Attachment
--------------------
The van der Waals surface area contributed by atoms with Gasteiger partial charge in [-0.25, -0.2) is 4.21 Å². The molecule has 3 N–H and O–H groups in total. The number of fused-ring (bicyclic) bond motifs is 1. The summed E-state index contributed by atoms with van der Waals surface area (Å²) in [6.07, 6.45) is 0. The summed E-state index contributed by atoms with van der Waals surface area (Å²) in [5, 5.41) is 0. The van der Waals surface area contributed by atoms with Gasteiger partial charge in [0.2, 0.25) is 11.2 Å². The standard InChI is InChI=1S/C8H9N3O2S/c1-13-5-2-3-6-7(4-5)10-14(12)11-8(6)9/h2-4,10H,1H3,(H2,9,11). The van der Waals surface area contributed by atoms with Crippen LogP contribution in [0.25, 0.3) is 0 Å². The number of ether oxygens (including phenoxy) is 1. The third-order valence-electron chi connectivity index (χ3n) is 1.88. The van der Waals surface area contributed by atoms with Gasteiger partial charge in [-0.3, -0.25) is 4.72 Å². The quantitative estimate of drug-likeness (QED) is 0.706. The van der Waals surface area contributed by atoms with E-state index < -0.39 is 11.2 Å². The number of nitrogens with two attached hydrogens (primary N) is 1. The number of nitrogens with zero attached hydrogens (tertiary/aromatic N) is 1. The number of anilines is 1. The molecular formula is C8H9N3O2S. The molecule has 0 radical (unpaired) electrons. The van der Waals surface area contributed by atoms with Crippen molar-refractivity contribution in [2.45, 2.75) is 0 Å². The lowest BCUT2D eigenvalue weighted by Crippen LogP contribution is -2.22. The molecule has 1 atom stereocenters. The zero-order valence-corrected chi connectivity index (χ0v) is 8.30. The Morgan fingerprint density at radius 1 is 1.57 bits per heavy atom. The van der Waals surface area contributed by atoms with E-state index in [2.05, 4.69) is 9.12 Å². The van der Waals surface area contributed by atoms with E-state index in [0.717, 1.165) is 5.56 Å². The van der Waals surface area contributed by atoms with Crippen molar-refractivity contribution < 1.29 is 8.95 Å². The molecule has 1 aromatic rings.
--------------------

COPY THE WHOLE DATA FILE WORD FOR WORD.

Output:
The van der Waals surface area contributed by atoms with Gasteiger partial charge in [-0.25, -0.2) is 4.21 Å². The molecule has 3 N–H and O–H groups in total. The number of fused-ring (bicyclic) bond motifs is 1. The summed E-state index contributed by atoms with van der Waals surface area (Å²) in [6.07, 6.45) is 0. The summed E-state index contributed by atoms with van der Waals surface area (Å²) in [5, 5.41) is 0. The van der Waals surface area contributed by atoms with Gasteiger partial charge in [0.2, 0.25) is 11.2 Å². The standard InChI is InChI=1S/C8H9N3O2S/c1-13-5-2-3-6-7(4-5)10-14(12)11-8(6)9/h2-4,10H,1H3,(H2,9,11). The van der Waals surface area contributed by atoms with Crippen LogP contribution in [0.25, 0.3) is 0 Å². The number of ether oxygens (including phenoxy) is 1. The third-order valence-electron chi connectivity index (χ3n) is 1.88. The van der Waals surface area contributed by atoms with Gasteiger partial charge in [-0.3, -0.25) is 4.72 Å². The quantitative estimate of drug-likeness (QED) is 0.706. The van der Waals surface area contributed by atoms with E-state index < -0.39 is 11.2 Å². The number of nitrogens with two attached hydrogens (primary N) is 1. The number of nitrogens with zero attached hydrogens (tertiary/aromatic N) is 1. The number of anilines is 1. The molecular formula is C8H9N3O2S. The molecule has 0 radical (unpaired) electrons. The van der Waals surface area contributed by atoms with Crippen molar-refractivity contribution in [2.45, 2.75) is 0 Å². The lowest BCUT2D eigenvalue weighted by Crippen LogP contribution is -2.22. The molecule has 1 atom stereocenters. The zero-order valence-corrected chi connectivity index (χ0v) is 8.30. The Morgan fingerprint density at radius 1 is 1.57 bits per heavy atom. The van der Waals surface area contributed by atoms with E-state index in [2.05, 4.69) is 9.12 Å². The van der Waals surface area contributed by atoms with E-state index in [0.717, 1.165) is 5.56 Å². The van der Waals surface area contributed by atoms with Crippen molar-refractivity contribution < 1.29 is 8.95 Å². The molecule has 1 aromatic rings.